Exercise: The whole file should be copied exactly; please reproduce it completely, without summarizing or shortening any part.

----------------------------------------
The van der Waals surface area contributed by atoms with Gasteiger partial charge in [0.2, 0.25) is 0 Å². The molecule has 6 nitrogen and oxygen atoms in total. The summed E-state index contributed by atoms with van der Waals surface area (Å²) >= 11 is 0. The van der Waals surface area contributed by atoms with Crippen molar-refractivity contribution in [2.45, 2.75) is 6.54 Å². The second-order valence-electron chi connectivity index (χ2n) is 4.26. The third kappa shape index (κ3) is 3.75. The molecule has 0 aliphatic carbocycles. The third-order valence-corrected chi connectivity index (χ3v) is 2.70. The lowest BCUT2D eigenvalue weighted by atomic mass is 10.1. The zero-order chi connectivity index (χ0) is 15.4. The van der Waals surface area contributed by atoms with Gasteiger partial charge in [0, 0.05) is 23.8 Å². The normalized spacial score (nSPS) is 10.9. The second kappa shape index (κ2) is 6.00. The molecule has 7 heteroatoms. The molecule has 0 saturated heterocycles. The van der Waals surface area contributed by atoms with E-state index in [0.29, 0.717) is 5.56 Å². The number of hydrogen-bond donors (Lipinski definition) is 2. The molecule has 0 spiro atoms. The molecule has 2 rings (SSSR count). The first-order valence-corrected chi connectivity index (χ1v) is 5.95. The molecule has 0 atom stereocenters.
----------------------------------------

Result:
The van der Waals surface area contributed by atoms with Gasteiger partial charge in [0.2, 0.25) is 0 Å². The molecule has 6 nitrogen and oxygen atoms in total. The summed E-state index contributed by atoms with van der Waals surface area (Å²) >= 11 is 0. The van der Waals surface area contributed by atoms with Crippen molar-refractivity contribution in [2.45, 2.75) is 6.54 Å². The second-order valence-electron chi connectivity index (χ2n) is 4.26. The third kappa shape index (κ3) is 3.75. The molecule has 0 aliphatic carbocycles. The third-order valence-corrected chi connectivity index (χ3v) is 2.70. The lowest BCUT2D eigenvalue weighted by atomic mass is 10.1. The zero-order chi connectivity index (χ0) is 15.4. The van der Waals surface area contributed by atoms with Gasteiger partial charge in [0, 0.05) is 23.8 Å². The normalized spacial score (nSPS) is 10.9. The second kappa shape index (κ2) is 6.00. The molecule has 7 heteroatoms. The molecule has 0 saturated heterocycles. The van der Waals surface area contributed by atoms with E-state index in [0.29, 0.717) is 5.56 Å². The number of hydrogen-bond donors (Lipinski definition) is 2. The molecule has 0 spiro atoms. The molecule has 2 rings (SSSR count). The first-order valence-corrected chi connectivity index (χ1v) is 5.95. The molecule has 0 atom stereocenters.